5. Look closely at the ham hock’s skin. Is it hairy? If so, shave the hair (yes, I’m not joking) with a disposable shaver or burn them off with a cooking torch.
  6. Place the meat into the pot filled with water. Are ham hocks fully submerged? If not, pour some more water in.
  7. Cover the pot with cling film and store for 48 hours in the fridge.

Step 2: Cooking

  1. Remove the ham hocks, rinse them with cold water and set aside. 
  2. Using a strainer, pour the water out. Keep the veggies, throw the spices away.
  3. Return the hocks back to the empty pot. Add in the spices, the same set as before - but without salt (4 bay leaves, 6 allspice berries, 8 cloves, 10 black peppercorns). Pour fresh water in, enough to cover the meat. Cook on low heat for at least 2 hours. Cover the pot with a lid, leaving a small gap.
  4. General rule of thumb is: 2 hours of cooking for 2.2 lb (1 kg) of meat. Mid-cooking, add a new set of peeled, chopped veggies.
  5. Once 2 hours are up, poke the hocks with a fork. They should be soft, if they’re not - continue cooking for another 30 minutes.

Step 3: Baking

  1. Preheat the oven to 320°F (160°C) - without ‘fan assist’ option turned on.
  2. Move the ham hocks into a deep, oven-friendly dish or tray (dutch oven is perfect for this).
  3. If you like your 'golonka' scored, now it’s a good time to do so. Wait for the meat to cool, then score fat in a diamond pattern.
  4. Pour in the contents of 1 porter beer bottle into a pouring jug (can be a bowl, a cooking pot). Add in 3 tablespoons of mustard and 3 tablespoons of honey. Blend together well with a whisk.
  5. Pour the mixture over the ham hocks. Most of it will end up at the bottom of the baking dish, and that’s okay. Season generously with salt and freshly ground pepper.
  6. Fill the gaps in the dish with a few rosemary and thyme springs and a few garlic cloves. Cut onions in half, place them in the dish.
  7. Cover the baking dish with aluminum foil (with the shiny side on the inside).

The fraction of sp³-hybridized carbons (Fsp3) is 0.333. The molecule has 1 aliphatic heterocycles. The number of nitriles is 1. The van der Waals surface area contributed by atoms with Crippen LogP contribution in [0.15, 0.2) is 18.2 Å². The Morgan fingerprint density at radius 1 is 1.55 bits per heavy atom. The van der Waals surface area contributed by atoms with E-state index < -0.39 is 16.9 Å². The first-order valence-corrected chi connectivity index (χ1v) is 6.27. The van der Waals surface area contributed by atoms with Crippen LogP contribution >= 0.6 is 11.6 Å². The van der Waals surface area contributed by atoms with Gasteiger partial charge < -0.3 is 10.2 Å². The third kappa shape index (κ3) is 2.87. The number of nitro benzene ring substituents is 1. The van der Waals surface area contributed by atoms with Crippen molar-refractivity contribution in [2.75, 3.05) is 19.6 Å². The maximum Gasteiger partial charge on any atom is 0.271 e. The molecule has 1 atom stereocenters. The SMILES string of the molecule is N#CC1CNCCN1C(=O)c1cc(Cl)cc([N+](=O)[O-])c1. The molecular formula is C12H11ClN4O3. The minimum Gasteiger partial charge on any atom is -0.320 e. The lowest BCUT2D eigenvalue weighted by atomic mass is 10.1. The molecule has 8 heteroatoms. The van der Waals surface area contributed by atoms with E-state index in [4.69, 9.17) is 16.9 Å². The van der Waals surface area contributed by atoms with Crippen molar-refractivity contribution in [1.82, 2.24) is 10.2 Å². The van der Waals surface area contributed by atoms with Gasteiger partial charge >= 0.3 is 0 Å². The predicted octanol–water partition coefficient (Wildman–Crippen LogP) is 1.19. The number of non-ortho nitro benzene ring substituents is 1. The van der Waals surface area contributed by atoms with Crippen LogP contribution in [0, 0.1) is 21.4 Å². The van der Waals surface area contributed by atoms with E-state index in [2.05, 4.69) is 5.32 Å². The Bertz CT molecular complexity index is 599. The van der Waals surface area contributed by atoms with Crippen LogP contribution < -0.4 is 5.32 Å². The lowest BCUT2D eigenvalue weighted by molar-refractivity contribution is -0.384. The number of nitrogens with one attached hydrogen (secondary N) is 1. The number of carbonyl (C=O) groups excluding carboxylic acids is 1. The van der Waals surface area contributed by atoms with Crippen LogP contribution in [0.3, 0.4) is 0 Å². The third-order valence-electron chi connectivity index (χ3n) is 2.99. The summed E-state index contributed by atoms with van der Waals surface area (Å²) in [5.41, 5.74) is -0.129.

8. Place in the oven heated to 320°F (160°C) for 2 hours.
  9. After 2 hours remove the foil and continue baking for another hour. Throughout baking, baste the meat with marinade from time to time. As ham hock bake, the marinade will thicken and it will stick better to the meat.
  10. Serve hot with dill pickles, potatoes and a glass of cold beer.

Nutrition Information:



Serving Size:


Amount Per Serving: Calories: 465Total Fat: 7gSaturated Fat: 2gTrans Fat: 0gUnsaturated Fat: 4gCholesterol: 23mgSodium: 7235mgCarbohydrates: 67gFiber: 14gSugar: 23gProtein: 14g

Polonist is reader-supported. When you buy through links on our site, we may earn a small affiliate commission. Learn more

Recipe Information

Filed under:

Alternative traditional/regional names:

Also known / Misspelt internationally as:
Pork Hocks, Pork Knuckles

Tested by:

First published on:

Recipe by / Adapted from:

Story by:

Bibliography / References:

Test Kitchen‘s recipes come from diverse Polish publications, authored by chefs, home cooks, recipe developers, and bulletin subscribers.

Tested with pleasure in Warsaw, Poland, we offer an honest review of each recipe alongside additional guidance, cooking tips and serving suggestions.

Learn about our Recipe Editorial Process and check out the Recipe Success Guide.

about the Polonistsign up for updates